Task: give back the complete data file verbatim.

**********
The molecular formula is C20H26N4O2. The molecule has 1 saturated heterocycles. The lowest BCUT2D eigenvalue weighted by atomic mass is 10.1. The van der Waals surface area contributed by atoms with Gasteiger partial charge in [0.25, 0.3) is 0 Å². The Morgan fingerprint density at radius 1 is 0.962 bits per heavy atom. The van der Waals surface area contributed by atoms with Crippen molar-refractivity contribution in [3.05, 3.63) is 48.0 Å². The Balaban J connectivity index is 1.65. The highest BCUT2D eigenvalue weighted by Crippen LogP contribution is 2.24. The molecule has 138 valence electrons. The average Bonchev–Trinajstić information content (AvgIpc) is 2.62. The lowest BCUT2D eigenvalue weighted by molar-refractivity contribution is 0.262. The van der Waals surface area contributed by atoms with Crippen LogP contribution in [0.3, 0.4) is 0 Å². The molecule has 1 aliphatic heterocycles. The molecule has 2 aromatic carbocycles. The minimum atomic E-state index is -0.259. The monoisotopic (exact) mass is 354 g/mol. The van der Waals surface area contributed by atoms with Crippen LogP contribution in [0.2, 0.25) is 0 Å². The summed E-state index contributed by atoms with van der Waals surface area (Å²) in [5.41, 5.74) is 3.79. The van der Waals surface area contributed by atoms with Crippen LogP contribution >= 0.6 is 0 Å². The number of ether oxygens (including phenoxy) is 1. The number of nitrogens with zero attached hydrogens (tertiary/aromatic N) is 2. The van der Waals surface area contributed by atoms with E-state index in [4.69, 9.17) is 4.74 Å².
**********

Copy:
The molecular formula is C20H26N4O2. The molecule has 1 saturated heterocycles. The lowest BCUT2D eigenvalue weighted by atomic mass is 10.1. The van der Waals surface area contributed by atoms with Gasteiger partial charge in [0.25, 0.3) is 0 Å². The Morgan fingerprint density at radius 1 is 0.962 bits per heavy atom. The van der Waals surface area contributed by atoms with Crippen molar-refractivity contribution in [3.05, 3.63) is 48.0 Å². The Balaban J connectivity index is 1.65. The highest BCUT2D eigenvalue weighted by Crippen LogP contribution is 2.24. The molecule has 138 valence electrons. The average Bonchev–Trinajstić information content (AvgIpc) is 2.62. The lowest BCUT2D eigenvalue weighted by molar-refractivity contribution is 0.262. The van der Waals surface area contributed by atoms with Crippen LogP contribution in [0.3, 0.4) is 0 Å². The molecule has 1 aliphatic heterocycles. The molecule has 2 aromatic carbocycles. The minimum atomic E-state index is -0.259. The monoisotopic (exact) mass is 354 g/mol. The van der Waals surface area contributed by atoms with Crippen LogP contribution in [0.2, 0.25) is 0 Å². The summed E-state index contributed by atoms with van der Waals surface area (Å²) in [5.41, 5.74) is 3.79. The van der Waals surface area contributed by atoms with Crippen LogP contribution >= 0.6 is 0 Å². The number of ether oxygens (including phenoxy) is 1. The number of nitrogens with zero attached hydrogens (tertiary/aromatic N) is 2. The van der Waals surface area contributed by atoms with E-state index in [4.69, 9.17) is 4.74 Å².